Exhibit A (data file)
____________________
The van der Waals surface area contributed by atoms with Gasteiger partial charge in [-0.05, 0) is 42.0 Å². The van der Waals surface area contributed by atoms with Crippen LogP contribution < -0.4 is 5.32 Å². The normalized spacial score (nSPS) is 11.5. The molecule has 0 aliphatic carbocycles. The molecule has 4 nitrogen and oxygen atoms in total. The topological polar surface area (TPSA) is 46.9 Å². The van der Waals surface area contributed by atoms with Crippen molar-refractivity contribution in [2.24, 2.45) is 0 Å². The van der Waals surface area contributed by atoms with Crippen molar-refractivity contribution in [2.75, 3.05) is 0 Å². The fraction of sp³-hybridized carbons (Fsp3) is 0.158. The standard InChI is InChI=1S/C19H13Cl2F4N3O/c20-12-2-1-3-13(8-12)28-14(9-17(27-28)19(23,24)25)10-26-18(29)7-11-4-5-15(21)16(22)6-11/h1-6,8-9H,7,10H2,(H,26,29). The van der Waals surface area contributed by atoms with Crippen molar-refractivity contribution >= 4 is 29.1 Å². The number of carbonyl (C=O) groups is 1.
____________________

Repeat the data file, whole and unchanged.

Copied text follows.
The van der Waals surface area contributed by atoms with Gasteiger partial charge in [-0.05, 0) is 42.0 Å². The van der Waals surface area contributed by atoms with Crippen LogP contribution < -0.4 is 5.32 Å². The normalized spacial score (nSPS) is 11.5. The molecule has 0 aliphatic carbocycles. The molecule has 4 nitrogen and oxygen atoms in total. The topological polar surface area (TPSA) is 46.9 Å². The van der Waals surface area contributed by atoms with Crippen molar-refractivity contribution in [2.24, 2.45) is 0 Å². The van der Waals surface area contributed by atoms with Crippen molar-refractivity contribution in [2.75, 3.05) is 0 Å². The fraction of sp³-hybridized carbons (Fsp3) is 0.158. The standard InChI is InChI=1S/C19H13Cl2F4N3O/c20-12-2-1-3-13(8-12)28-14(9-17(27-28)19(23,24)25)10-26-18(29)7-11-4-5-15(21)16(22)6-11/h1-6,8-9H,7,10H2,(H,26,29). The van der Waals surface area contributed by atoms with Crippen molar-refractivity contribution >= 4 is 29.1 Å². The number of carbonyl (C=O) groups is 1.